Becky Selengut, the Chef Reinvented Interview

Becky Selengut is the Chef Reinvented, a chef, author, and teacher. She was an avowed hater of sous vide until she decided to see for herself what all the fuss was about. Now, while still not a huge fan, she has at least embraced some aspects of sous vide.

Here are her thoughts on sous vide, change, sustainable cooking, and keeping an open mind. You can follow Becky at or on Twitter @ChefReinvented.

1) You're an accomplished chef and author. Can you tell us some about your background?

I've always been interested in science and thought about a career as a surgeon. Obviously that didn't happen but I figure I still get to wear the white coat, use knives and deal with blood. I was pre-med but switched to go to culinary school. After I graduated I spent about 8 years working in restaurants but knew my passion was in teaching and writing so I set out on my own. Now I do private chef gigs to support my teaching and writing habit.

2) You recently decided to see for yourself what all the sous vide hype was about so you ran some tests comparing sous vide to traditional cooking methods. Can you recap what you found out?

Essentially I discovered that it's foolhardy to dismiss something without trying it. I had been talking a lot of smack about sous vide but honestly hadn't even bothered to explore it so I set out to see what it was all about. What I discovered is that cooking successfully the traditional way is really dependent on a lot of skill and a fair amount of luck. Sous vide (among other techniques) in some ways democratizes the results by pinpointing perfection down to the exact degree and making good results possible even to beginning cooks. Of course the expensive equipment is a barrier to many but perhaps someday soon the price will come down.

3) A lot of the sous vide debate seems to have become black and white, as you say it's either the "Spawn of Satan's Bath Tub or Viable Modernistic Cooking Technique." You seem to feel like I do, that the truth is somewhere in the middle. How do you think this gets reconciled as time goes on.

I think it's human nature to resist things that are new - especially if you've built your career around a traditional methodology. That being said, you either keep up with progress or fade away into obscurity. Cooking "traditionally" for lack of a better term will always be my go-to way of cooking because frankly, it just has more soul - but I'm too curious of a person, too keenly aware of the benefits of some aspects of modernist cuisine to not incorporate it into my world. People will begin to see that traditional cooking has always been a manipulation of chemicals, albeit with less awareness, and modernist cuisine just turns a laser-eyed focus on that manipulation.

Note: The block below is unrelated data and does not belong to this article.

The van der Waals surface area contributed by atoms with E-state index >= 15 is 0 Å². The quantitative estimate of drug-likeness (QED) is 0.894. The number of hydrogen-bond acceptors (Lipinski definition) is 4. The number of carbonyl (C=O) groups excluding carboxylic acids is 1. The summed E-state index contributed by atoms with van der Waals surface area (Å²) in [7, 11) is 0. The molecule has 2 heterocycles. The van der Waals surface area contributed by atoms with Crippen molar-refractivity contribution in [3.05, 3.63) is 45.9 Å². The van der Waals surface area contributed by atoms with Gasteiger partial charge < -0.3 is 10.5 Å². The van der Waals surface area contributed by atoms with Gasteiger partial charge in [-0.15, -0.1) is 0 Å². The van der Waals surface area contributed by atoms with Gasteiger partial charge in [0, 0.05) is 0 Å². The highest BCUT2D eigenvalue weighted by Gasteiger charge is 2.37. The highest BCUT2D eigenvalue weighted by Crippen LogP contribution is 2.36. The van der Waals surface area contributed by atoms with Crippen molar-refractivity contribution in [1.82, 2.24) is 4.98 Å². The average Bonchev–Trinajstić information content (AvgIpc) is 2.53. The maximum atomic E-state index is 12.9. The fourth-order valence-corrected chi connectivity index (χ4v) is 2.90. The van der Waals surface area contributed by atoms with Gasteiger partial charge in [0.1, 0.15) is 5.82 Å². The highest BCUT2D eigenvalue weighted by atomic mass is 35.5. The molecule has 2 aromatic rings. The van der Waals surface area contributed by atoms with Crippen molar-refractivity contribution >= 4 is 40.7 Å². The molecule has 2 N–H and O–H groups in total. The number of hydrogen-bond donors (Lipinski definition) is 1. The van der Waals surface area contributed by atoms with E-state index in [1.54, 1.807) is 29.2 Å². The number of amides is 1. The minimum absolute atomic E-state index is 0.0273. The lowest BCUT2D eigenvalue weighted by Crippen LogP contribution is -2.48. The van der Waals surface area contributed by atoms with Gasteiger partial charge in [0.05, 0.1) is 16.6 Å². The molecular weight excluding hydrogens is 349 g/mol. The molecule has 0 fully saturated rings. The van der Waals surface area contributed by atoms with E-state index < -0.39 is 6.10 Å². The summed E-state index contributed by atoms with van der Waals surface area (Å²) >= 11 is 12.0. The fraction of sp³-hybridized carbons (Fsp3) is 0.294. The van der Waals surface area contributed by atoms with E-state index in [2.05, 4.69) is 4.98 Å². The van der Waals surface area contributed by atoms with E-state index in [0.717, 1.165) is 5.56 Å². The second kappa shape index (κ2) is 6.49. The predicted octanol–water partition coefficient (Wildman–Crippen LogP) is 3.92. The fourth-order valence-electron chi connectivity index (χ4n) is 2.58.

4) Are there any sous vide dishes you've had that have surprised you by how good they were? Are there any dishes that in your mind just shouldn't be done sous vide?

I've been most impressed with foods like chicken which tend to get overcooked and lose a lot of moisture when frying. A fried chicken first cooked sous vide is pretty awesome. As I found in my steak tests, a tenderloin done sous vide is pretty darn perfect. I'm still not 100% convinced about fish - so far in my experiments the texture is just a bit too compressed for my tastes - perhaps I'm not doing it correctly or need different equipment. I often see "compressed" fruit on restaurant menus and frankly, I've yet to see the benefit to this - the food tastes the same as fruit cooked more traditionally. But, hey - I'm embracing this thing people called being "open-minded" so all these opinions can easily change as I learn more about the techniques.

5) You have a new book coming out called "Good Fish", which focuses on buying and cooking sustainable fish. Since a lot of fish can be cooked sous vide, do you have any tips for our readers to hold them over until they can go out and buy your book?

The thing I most like about sous vide is its ability to get people to nail a perfect doneness. Cooking fish perfectly is a challenge for most people - sous vide will open the beauty of well cooked fish up to those fortunate enough to have access to the technology. Furthermore, what you place in the bag with the fish has no chance to be diluted and with a vacuum seal really becomes one with the fish. One sprig of thyme tasted like 20 sprigs of thyme. One bay leaf was like 5. Think carefully about your flavors and maximize the benefit of including them in the bag.

One last thing.... I would be remiss, at this point, not to point out my biggest hesitation with sous vide and since we're talking about my sustainable seafood book, it's probably obvious that I don't feel good about all the plastic involved with sous vide cooking. I'm tired of seeing plastic bags swirling in the ocean and am hesitant to add more to the pile. I challenge all the smarty pants out there - the ones really embracing modernist cooking - to come up with a more sustainable medium in which to cook food under pressure. Go forth! Invent! and have fun cooking.
Jason logsdon headshot This article is by me, Jason Logsdon. I'm an adventurous home cook and professional blogger who loves to try new things, especially when it comes to cooking. I've explored everything from sous vide and whipping siphons to pressure cookers and blow torches; created foams, gels and spheres; made barrel aged cocktails and brewed beer. I have also written 10 cookbooks on modernist cooking and sous vide and I run the website.
Affiliate Disclaimer: Some links on this site might be affiliate links that if used to purchased products I might receive money. I like money but I will not endorse something I don't believe in. Please feel free to directly go to any products I link to and bypass the referral link if you feel uncomfortable with me receiving funds.
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